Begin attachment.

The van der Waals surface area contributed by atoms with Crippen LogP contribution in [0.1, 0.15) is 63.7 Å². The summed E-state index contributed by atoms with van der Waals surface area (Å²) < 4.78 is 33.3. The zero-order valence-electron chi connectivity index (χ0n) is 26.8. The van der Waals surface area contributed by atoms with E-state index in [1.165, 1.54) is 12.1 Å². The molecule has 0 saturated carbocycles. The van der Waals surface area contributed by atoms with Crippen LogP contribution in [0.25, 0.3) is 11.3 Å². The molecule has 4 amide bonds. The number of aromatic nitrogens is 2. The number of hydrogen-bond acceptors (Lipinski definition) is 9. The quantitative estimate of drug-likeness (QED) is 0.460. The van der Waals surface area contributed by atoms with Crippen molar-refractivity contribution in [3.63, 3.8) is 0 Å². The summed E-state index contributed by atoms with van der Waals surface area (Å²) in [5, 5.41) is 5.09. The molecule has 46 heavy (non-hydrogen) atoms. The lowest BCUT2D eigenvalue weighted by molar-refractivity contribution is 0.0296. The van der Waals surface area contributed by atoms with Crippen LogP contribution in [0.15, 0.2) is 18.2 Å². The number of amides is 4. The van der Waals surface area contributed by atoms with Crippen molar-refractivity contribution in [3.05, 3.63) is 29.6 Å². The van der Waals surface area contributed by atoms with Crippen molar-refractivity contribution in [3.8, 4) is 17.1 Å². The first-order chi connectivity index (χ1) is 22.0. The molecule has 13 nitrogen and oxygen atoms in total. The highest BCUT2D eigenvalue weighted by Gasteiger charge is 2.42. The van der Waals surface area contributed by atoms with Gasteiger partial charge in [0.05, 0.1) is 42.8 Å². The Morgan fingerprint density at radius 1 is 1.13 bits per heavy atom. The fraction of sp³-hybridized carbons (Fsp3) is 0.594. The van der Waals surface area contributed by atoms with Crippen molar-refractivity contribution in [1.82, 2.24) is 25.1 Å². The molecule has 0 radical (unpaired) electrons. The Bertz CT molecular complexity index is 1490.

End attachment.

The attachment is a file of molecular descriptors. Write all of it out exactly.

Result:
The van der Waals surface area contributed by atoms with Crippen LogP contribution in [0.1, 0.15) is 63.7 Å². The summed E-state index contributed by atoms with van der Waals surface area (Å²) < 4.78 is 33.3. The zero-order valence-electron chi connectivity index (χ0n) is 26.8. The van der Waals surface area contributed by atoms with E-state index in [1.165, 1.54) is 12.1 Å². The molecule has 0 saturated carbocycles. The van der Waals surface area contributed by atoms with Crippen LogP contribution in [0.25, 0.3) is 11.3 Å². The molecule has 4 amide bonds. The number of aromatic nitrogens is 2. The number of hydrogen-bond acceptors (Lipinski definition) is 9. The quantitative estimate of drug-likeness (QED) is 0.460. The van der Waals surface area contributed by atoms with Crippen molar-refractivity contribution in [3.63, 3.8) is 0 Å². The summed E-state index contributed by atoms with van der Waals surface area (Å²) in [5, 5.41) is 5.09. The molecule has 46 heavy (non-hydrogen) atoms. The lowest BCUT2D eigenvalue weighted by molar-refractivity contribution is 0.0296. The van der Waals surface area contributed by atoms with Crippen LogP contribution in [0.15, 0.2) is 18.2 Å². The number of amides is 4. The van der Waals surface area contributed by atoms with Crippen molar-refractivity contribution in [3.05, 3.63) is 29.6 Å². The van der Waals surface area contributed by atoms with Crippen molar-refractivity contribution in [3.8, 4) is 17.1 Å². The first-order chi connectivity index (χ1) is 22.0. The molecule has 13 nitrogen and oxygen atoms in total. The highest BCUT2D eigenvalue weighted by Gasteiger charge is 2.42. The van der Waals surface area contributed by atoms with Gasteiger partial charge in [0.05, 0.1) is 42.8 Å². The Morgan fingerprint density at radius 1 is 1.13 bits per heavy atom. The fraction of sp³-hybridized carbons (Fsp3) is 0.594. The van der Waals surface area contributed by atoms with Crippen molar-refractivity contribution in [1.82, 2.24) is 25.1 Å². The molecule has 0 radical (unpaired) electrons. The Bertz CT molecular complexity index is 1490.